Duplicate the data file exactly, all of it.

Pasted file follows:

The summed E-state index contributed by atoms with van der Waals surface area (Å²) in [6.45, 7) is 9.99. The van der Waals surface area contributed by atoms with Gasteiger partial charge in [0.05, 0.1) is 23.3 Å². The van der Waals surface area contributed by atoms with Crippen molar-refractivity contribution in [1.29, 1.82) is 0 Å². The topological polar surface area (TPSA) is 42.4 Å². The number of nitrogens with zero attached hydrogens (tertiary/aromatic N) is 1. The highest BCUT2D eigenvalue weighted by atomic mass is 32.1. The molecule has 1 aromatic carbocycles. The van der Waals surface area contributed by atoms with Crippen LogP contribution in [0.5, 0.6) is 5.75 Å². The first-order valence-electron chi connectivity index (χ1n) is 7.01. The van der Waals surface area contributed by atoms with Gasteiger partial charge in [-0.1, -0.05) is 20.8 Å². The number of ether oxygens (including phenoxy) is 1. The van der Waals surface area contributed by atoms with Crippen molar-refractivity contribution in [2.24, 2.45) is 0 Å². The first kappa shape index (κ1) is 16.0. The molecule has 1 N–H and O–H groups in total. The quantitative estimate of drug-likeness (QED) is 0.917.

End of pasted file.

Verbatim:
The summed E-state index contributed by atoms with van der Waals surface area (Å²) in [6.45, 7) is 9.99. The van der Waals surface area contributed by atoms with Gasteiger partial charge in [0.05, 0.1) is 23.3 Å². The van der Waals surface area contributed by atoms with Crippen molar-refractivity contribution in [1.29, 1.82) is 0 Å². The topological polar surface area (TPSA) is 42.4 Å². The number of nitrogens with zero attached hydrogens (tertiary/aromatic N) is 1. The highest BCUT2D eigenvalue weighted by atomic mass is 32.1. The molecule has 1 aromatic carbocycles. The van der Waals surface area contributed by atoms with Crippen LogP contribution in [0.5, 0.6) is 5.75 Å². The first-order valence-electron chi connectivity index (χ1n) is 7.01. The van der Waals surface area contributed by atoms with Gasteiger partial charge in [-0.1, -0.05) is 20.8 Å². The number of ether oxygens (including phenoxy) is 1. The van der Waals surface area contributed by atoms with Crippen molar-refractivity contribution in [2.24, 2.45) is 0 Å². The first kappa shape index (κ1) is 16.0. The molecule has 1 N–H and O–H groups in total. The quantitative estimate of drug-likeness (QED) is 0.917.